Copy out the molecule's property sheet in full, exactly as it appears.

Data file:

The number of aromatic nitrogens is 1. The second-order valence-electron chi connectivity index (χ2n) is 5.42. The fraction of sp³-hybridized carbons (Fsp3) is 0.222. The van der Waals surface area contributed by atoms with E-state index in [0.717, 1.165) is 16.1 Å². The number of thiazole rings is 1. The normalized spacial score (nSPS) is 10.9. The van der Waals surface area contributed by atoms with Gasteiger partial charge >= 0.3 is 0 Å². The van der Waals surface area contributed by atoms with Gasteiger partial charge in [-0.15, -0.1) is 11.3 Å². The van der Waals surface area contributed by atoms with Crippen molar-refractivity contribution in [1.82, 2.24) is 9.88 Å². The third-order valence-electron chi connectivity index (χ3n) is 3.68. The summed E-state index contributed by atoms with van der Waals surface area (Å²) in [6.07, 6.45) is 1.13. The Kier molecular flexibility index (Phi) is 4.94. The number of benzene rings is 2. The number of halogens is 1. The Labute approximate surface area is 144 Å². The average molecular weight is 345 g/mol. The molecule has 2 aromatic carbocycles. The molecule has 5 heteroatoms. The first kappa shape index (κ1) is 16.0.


The number of aromatic nitrogens is 1. The second-order valence-electron chi connectivity index (χ2n) is 5.42. The fraction of sp³-hybridized carbons (Fsp3) is 0.222. The van der Waals surface area contributed by atoms with E-state index in [0.717, 1.165) is 16.1 Å². The number of thiazole rings is 1. The normalized spacial score (nSPS) is 10.9. The van der Waals surface area contributed by atoms with Gasteiger partial charge >= 0.3 is 0 Å². The van der Waals surface area contributed by atoms with Gasteiger partial charge in [-0.15, -0.1) is 11.3 Å². The van der Waals surface area contributed by atoms with Crippen molar-refractivity contribution in [1.82, 2.24) is 9.88 Å². The third-order valence-electron chi connectivity index (χ3n) is 3.68. The summed E-state index contributed by atoms with van der Waals surface area (Å²) in [6.07, 6.45) is 1.13. The Kier molecular flexibility index (Phi) is 4.94. The number of benzene rings is 2. The number of halogens is 1. The Labute approximate surface area is 144 Å². The average molecular weight is 345 g/mol. The molecule has 2 aromatic carbocycles. The molecule has 5 heteroatoms. The first kappa shape index (κ1) is 16.0.